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South Africa: The Good and The Bad

The opinions expressed by columnists are their own and do not necessarily represent the views of

When the wife and I were discussing our plans for future vacations, she stated she wanted to go on safari. Taken aback by the statement coming from a woman who needs her creature comforts, I queried her how that was going to be reconciled. She assured me there were camps that provided for her needs. So we put the area in the mix and decided 2016 would be the year we go to see Lions and Tigers and Bears, Oh my! OK, no tigers or bears, but a slew of other unique animals on the African continent.


We started our trip in Cape Town where we began our first night at a Passover Seder. The timing of the end of tax season, when we left on our trip and Passover made it challenging this year. One of the joys of being Jewish is somehow you can connect to the Jewish Community in almost any country to which you are traveling. We have done that in many countries. It was particularly easy this time because of all the South African Jews in Los Angeles.

Other than the joy of celebrating Passover, two distinct things came from the dinner. We had our initial experience, which has been validated many times over, that the people of South Africa, both black and white, are quite nice and friendly people. The culture breeds a certain joyful attitude. The second thing was we quickly learned how badly the country is run. The current exchange rate is 14 rands to a U.S. dollar. One guest told me not too long ago it was eight rands to a dollar and he fondly remembered three rands to a dollar. We soon saw the effects when meals would cost a third to a half of what we would pay in the States.

I suggested they may want to convert to using U.S. dollars as their currency. The gentleman I was speaking to shuddered at that thought, but I told him nine countries currently do that including neighboring Zimbabwe where the dollar is the primary currency. It certainly would stem their inflation and stop their political class from destroying the value of their money.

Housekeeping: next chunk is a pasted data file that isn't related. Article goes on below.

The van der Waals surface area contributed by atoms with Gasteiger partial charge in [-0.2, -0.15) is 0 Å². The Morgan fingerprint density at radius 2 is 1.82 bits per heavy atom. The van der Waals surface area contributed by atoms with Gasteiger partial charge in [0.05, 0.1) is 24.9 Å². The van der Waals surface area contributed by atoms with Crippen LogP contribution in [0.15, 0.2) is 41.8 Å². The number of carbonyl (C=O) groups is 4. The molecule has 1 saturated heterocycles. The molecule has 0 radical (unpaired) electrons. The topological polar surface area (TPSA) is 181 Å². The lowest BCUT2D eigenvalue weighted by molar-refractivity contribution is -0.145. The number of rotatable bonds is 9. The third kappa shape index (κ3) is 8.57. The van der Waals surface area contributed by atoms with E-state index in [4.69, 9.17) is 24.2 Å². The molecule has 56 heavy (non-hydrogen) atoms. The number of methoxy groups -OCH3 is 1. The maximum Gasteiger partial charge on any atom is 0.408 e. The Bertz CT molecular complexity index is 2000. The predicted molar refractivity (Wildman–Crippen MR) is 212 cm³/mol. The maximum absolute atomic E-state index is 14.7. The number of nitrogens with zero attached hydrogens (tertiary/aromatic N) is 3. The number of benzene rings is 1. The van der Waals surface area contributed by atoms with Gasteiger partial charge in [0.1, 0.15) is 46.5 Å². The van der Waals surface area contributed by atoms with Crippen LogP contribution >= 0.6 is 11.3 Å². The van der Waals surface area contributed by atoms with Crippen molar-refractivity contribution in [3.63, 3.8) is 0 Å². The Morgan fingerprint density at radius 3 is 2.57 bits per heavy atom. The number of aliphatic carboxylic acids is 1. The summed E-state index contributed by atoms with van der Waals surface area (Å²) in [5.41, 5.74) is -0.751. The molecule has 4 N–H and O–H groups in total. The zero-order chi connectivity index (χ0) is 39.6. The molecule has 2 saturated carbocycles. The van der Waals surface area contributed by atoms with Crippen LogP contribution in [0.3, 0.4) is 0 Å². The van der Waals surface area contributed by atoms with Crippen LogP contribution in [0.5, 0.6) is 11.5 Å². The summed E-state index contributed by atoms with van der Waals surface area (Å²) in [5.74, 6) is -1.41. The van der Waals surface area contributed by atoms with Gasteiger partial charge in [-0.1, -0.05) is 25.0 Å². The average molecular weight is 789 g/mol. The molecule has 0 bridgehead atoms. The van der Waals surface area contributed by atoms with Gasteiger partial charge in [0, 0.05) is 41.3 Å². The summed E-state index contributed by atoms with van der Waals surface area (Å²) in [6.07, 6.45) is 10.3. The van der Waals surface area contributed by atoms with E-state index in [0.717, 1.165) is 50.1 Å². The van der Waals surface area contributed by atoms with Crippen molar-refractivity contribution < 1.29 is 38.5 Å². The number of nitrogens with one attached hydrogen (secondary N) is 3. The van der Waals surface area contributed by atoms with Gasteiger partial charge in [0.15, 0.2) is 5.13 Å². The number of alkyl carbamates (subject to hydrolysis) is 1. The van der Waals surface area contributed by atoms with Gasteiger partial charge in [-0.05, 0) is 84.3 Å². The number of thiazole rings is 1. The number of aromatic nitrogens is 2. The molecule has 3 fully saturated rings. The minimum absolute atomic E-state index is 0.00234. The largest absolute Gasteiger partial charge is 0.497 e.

When we arrived in Zimbabwe we discussed their change to U.S. currency which happened about ten years ago. Our guide told us it has been great for them. Then he gave us the gift of an actual former Zimbabwe dollar bill as a souvenir – It is a 500,000,000-dollar bill. We feel rich.

Nelson Mandela was truly a great man. But his long stint on Robben Island did not necessarily prepare him to properly run his country and leave a government with a strong foundation.

If Mandela was wise about how to run his country, he would have flown to Singapore and met with Lee Kuan Lew, the founder of modern Singapore. He would have said to him, “Please tell me how you transformed your country from a poor, malaria-infested backwater to one of the most vibrant, financially-strong countries in the world. What are you doing right?” But he did not. Mandela started with a much stronger base than Lew did and he could have built on that base.

Though South Africa has a lot of elements of modern society, it likewise has a lot of challenges. The economy is currently producing limited opportunities. You are warned about crime before you go and then upon arrival the reason for it is quite evident. There is barbed wire everywhere protecting areas, and guards wherever you go. Even in the wine country, there is barbed wire protecting the land of the wineries; something you never see in California wine regions.

Mandela would be embarrassed by the current state of his country’s leadership. While in this country, the high court reversed a lower court ruling letting 783 corruption charges proceed against President Jacob Zuma. They called the lower court ruling irrational. This followed on the heels of a ruling a month prior that Zuma had taken government funds to pay for upgrades at his personal estate. For that he apologized and then won a vote in parliament to throw him out, but still the stench of corruption is everywhere. The fact that the economy is weak and during his term the rand has plummeted in value has created a feeling of despair among the locals about their leadership.


But enough of that – we came here to see animals. We did not even have to wait to go on safari. As we headed to the Cape of Good Hope for a visit there, we were confronted with road signs: Baboon Crossing. That is not something you see every day elsewhere. Then we saw a troop of baboons playing and eating on the side of the road. Quite special. But not as special as the visit to the penguin colony near the Cape. What is it that makes these waddling animals so beloved? They are just so adorably cute to watch.